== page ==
Monday may have been the wettest day all winter, or it might not have been. Lake Kinneret may have risen several centimeters, but no one will know.
As sheets of rain progressively covered the country from south to north, and floods stranded and killed travelers in their cars, there was no one to measure how much rain has been falling because the Water Authority employees have been on strike for the last two months.
Did the Kinneret rise Monday? Has it risen or fallen in the last two months? No one knows because the water level hasn't been measured since December 3, when it was 5.51 meters below the red line.
An Israeli motorist drowned when his car got caught in a flash flood the South, where stormy weather also blocked the main road to the Red Sea resort of Eilat.
Heavy rains and flash floods left five people dead across the Middle East on Monday, including a British tourist who was killed when a sailboat capsized on the Nile River. The heavy rains also collapsed a dozen mud brick homes in southern Egypt and killed two women there, while an Egyptian man died in a flash flood in northern Sinai, close to Egypt's border with Israel.
Israel temporarily closed its southern border crossings with Egypt and Jordan due to the unusually heavy rains and expected flooding along the border. A bridge collapsed near a cargo crossing between Egypt and Israel.
While MKs fought over and eventually defanged the drought levy, and even as a massive price increase makes its way through the system, there has been no one at the helm. In the offices of the Authority, recording equipment lies idle, gathering dust. Two months of critical hard data, the basis for future decisions as to how to handle the water crisis, have not been recorded.
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Permits have not been issued, water corporations go unfunded and all the myriad elements necessary to effectively manage the water economy the Water Authority was created to consolidate under one roof have been neglected.
Amir Shisha, head of the Water Authority employees union, placed the blame squarely on the Treasury.
"We are eight weeks into our strike and no one is measuring the level of the Kinneret or monitoring the flooding streams. Most unfortunately, the Finance Ministry refuses even to enter into negotiations with us," Shisha told The Jerusalem Post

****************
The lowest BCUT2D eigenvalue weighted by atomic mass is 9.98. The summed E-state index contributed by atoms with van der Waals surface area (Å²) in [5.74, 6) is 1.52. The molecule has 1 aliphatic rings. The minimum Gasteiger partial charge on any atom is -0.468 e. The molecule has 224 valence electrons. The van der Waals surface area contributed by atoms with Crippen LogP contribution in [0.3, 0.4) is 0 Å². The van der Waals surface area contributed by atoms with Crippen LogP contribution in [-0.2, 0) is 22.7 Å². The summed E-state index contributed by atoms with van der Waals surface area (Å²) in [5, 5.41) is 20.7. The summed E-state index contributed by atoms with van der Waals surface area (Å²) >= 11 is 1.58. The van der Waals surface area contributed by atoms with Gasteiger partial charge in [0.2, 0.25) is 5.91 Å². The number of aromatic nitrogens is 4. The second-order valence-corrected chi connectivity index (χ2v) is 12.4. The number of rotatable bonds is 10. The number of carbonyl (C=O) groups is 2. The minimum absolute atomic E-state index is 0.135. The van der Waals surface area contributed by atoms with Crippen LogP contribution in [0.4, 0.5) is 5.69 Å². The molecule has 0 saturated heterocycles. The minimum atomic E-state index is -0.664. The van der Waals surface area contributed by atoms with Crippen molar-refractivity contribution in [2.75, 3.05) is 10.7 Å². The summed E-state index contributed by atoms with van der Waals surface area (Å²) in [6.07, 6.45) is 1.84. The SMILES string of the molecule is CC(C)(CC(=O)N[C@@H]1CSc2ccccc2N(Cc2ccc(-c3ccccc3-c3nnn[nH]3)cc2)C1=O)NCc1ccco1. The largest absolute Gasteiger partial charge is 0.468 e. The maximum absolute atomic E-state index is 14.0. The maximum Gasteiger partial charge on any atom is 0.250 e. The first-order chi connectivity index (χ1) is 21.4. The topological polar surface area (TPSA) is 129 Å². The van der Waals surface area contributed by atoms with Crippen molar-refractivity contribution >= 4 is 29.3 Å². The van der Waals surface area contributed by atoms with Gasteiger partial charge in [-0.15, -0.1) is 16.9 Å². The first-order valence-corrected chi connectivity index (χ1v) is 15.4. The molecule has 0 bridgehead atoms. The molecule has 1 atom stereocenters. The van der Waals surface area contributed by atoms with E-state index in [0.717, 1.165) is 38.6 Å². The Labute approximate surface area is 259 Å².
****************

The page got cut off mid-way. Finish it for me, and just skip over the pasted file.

The employees are striking to protest an increased workload and an organizational overhaul since the Authority's inception in 2007, which they say was imposed upon them without their consent. Several weeks ago, the Treasury dismissed the employees' claims, and it did not respond to a reporter's query on Monday.
Meanwhile, Mekorot, the national water company, said Monday it was working around the clock to capture as much of the run-off from the floods as possible.
Since November, the government corporation has captured 8.5 million cubic meters of floodwater, it said in a statement. Last year, there were no floods.
Mekorot has also been cloud seeding, flying up 30 times so far this season.
The VID Desalination Company announced Monday that it had secured a funding framework from Bank Leumi to expand the Ashkelon desalination plant from 100 million cubic meters of water per year to 120 mcm.
Israel has made desalination the linchpin of its exit strategy from the water crisis. By 2013, the government plans to have in place enough plants to enable a stable water source even in the face of another five years of drought, such as those which have plagued the country since 2005.
In a related matter, National Infrastructures Minister Uzi Landau asked for Germany's help to build sewage treatment plants for the Palestinians, during an official visit he made there Monday.
Landau and Industry, Trade and Labor Minister Binyamin Ben-Eliezer met with Rainer Brüderle, federal minister of economics and technology, to discuss water and alternative energy technologies.
Landau also received a positive response when he invited Germany to send a delegation to the International Eilat-Eilot Renewable Energy Conference in Eilat in mid-February. The ministry is sponsoring the conference.
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